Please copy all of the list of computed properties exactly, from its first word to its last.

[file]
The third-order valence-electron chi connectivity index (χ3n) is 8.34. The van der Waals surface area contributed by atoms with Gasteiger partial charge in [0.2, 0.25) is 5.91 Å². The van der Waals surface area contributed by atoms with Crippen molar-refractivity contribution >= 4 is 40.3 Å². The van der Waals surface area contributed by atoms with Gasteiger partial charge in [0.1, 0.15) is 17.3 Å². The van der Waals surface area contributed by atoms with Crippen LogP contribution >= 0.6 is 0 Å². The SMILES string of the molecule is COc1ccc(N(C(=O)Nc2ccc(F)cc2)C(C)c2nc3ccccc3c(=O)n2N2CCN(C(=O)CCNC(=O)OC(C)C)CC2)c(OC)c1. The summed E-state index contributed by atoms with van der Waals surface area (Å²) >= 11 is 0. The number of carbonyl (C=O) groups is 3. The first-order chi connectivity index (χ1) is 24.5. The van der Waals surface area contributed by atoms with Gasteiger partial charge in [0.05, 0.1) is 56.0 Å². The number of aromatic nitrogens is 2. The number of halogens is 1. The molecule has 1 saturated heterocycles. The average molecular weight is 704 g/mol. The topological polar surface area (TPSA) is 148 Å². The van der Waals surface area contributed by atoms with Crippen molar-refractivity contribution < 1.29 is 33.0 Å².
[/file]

The third-order valence-electron chi connectivity index (χ3n) is 8.34. The van der Waals surface area contributed by atoms with Gasteiger partial charge in [0.2, 0.25) is 5.91 Å². The van der Waals surface area contributed by atoms with Crippen molar-refractivity contribution >= 4 is 40.3 Å². The van der Waals surface area contributed by atoms with Gasteiger partial charge in [0.1, 0.15) is 17.3 Å². The van der Waals surface area contributed by atoms with Crippen LogP contribution >= 0.6 is 0 Å². The SMILES string of the molecule is COc1ccc(N(C(=O)Nc2ccc(F)cc2)C(C)c2nc3ccccc3c(=O)n2N2CCN(C(=O)CCNC(=O)OC(C)C)CC2)c(OC)c1. The summed E-state index contributed by atoms with van der Waals surface area (Å²) >= 11 is 0. The number of carbonyl (C=O) groups is 3. The first-order chi connectivity index (χ1) is 24.5. The van der Waals surface area contributed by atoms with Gasteiger partial charge in [0.05, 0.1) is 56.0 Å². The number of aromatic nitrogens is 2. The number of halogens is 1. The molecule has 1 saturated heterocycles. The average molecular weight is 704 g/mol. The topological polar surface area (TPSA) is 148 Å². The van der Waals surface area contributed by atoms with Crippen molar-refractivity contribution < 1.29 is 33.0 Å².